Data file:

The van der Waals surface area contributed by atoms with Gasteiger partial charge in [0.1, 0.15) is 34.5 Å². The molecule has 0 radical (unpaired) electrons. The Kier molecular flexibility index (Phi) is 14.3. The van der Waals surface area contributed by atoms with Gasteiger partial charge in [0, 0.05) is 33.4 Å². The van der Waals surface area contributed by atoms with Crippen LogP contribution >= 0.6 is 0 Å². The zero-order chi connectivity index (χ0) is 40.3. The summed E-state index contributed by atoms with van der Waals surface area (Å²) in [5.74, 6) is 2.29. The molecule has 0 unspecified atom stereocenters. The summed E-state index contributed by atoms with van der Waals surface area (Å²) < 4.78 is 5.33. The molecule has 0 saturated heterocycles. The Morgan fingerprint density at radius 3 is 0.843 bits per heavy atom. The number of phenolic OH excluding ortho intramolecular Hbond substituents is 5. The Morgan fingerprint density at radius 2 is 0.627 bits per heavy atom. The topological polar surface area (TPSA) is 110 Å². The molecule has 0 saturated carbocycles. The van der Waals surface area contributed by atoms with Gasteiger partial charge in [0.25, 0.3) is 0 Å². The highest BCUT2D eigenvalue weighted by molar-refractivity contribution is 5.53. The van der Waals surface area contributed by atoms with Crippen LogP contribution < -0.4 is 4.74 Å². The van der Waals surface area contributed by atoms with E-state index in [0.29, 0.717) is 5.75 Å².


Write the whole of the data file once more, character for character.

The van der Waals surface area contributed by atoms with Gasteiger partial charge in [0.1, 0.15) is 34.5 Å². The molecule has 0 radical (unpaired) electrons. The Kier molecular flexibility index (Phi) is 14.3. The van der Waals surface area contributed by atoms with Gasteiger partial charge in [0, 0.05) is 33.4 Å². The van der Waals surface area contributed by atoms with Crippen LogP contribution >= 0.6 is 0 Å². The zero-order chi connectivity index (χ0) is 40.3. The summed E-state index contributed by atoms with van der Waals surface area (Å²) in [5.74, 6) is 2.29. The molecule has 0 unspecified atom stereocenters. The summed E-state index contributed by atoms with van der Waals surface area (Å²) < 4.78 is 5.33. The molecule has 0 saturated heterocycles. The Morgan fingerprint density at radius 3 is 0.843 bits per heavy atom. The number of phenolic OH excluding ortho intramolecular Hbond substituents is 5. The Morgan fingerprint density at radius 2 is 0.627 bits per heavy atom. The topological polar surface area (TPSA) is 110 Å². The molecule has 0 saturated carbocycles. The van der Waals surface area contributed by atoms with Gasteiger partial charge in [0.25, 0.3) is 0 Å². The highest BCUT2D eigenvalue weighted by molar-refractivity contribution is 5.53. The van der Waals surface area contributed by atoms with Crippen LogP contribution < -0.4 is 4.74 Å². The van der Waals surface area contributed by atoms with E-state index in [0.29, 0.717) is 5.75 Å².